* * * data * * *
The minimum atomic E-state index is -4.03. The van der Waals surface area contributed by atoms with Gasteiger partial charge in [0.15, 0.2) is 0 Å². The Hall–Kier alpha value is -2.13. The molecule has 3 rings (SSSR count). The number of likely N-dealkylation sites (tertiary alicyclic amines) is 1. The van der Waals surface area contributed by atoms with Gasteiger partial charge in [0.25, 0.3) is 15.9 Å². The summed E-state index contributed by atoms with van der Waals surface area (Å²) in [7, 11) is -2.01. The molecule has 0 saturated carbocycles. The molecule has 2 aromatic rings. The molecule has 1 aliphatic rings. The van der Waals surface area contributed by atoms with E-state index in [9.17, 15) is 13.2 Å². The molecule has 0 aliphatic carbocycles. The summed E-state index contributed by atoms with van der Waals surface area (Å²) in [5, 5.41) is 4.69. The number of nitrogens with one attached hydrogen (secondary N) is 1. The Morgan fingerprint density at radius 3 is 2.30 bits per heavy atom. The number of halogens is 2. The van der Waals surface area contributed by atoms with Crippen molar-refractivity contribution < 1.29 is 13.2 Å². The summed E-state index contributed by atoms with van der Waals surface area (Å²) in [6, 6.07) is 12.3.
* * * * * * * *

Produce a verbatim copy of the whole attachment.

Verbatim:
The minimum atomic E-state index is -4.03. The van der Waals surface area contributed by atoms with Gasteiger partial charge in [0.15, 0.2) is 0 Å². The Hall–Kier alpha value is -2.13. The molecule has 3 rings (SSSR count). The number of likely N-dealkylation sites (tertiary alicyclic amines) is 1. The van der Waals surface area contributed by atoms with Gasteiger partial charge in [0.25, 0.3) is 15.9 Å². The summed E-state index contributed by atoms with van der Waals surface area (Å²) in [7, 11) is -2.01. The molecule has 0 saturated carbocycles. The molecule has 2 aromatic rings. The molecule has 1 aliphatic rings. The van der Waals surface area contributed by atoms with E-state index in [9.17, 15) is 13.2 Å². The molecule has 0 aliphatic carbocycles. The summed E-state index contributed by atoms with van der Waals surface area (Å²) in [5, 5.41) is 4.69. The number of nitrogens with one attached hydrogen (secondary N) is 1. The Morgan fingerprint density at radius 3 is 2.30 bits per heavy atom. The number of halogens is 2. The van der Waals surface area contributed by atoms with Crippen molar-refractivity contribution < 1.29 is 13.2 Å². The summed E-state index contributed by atoms with van der Waals surface area (Å²) in [6, 6.07) is 12.3.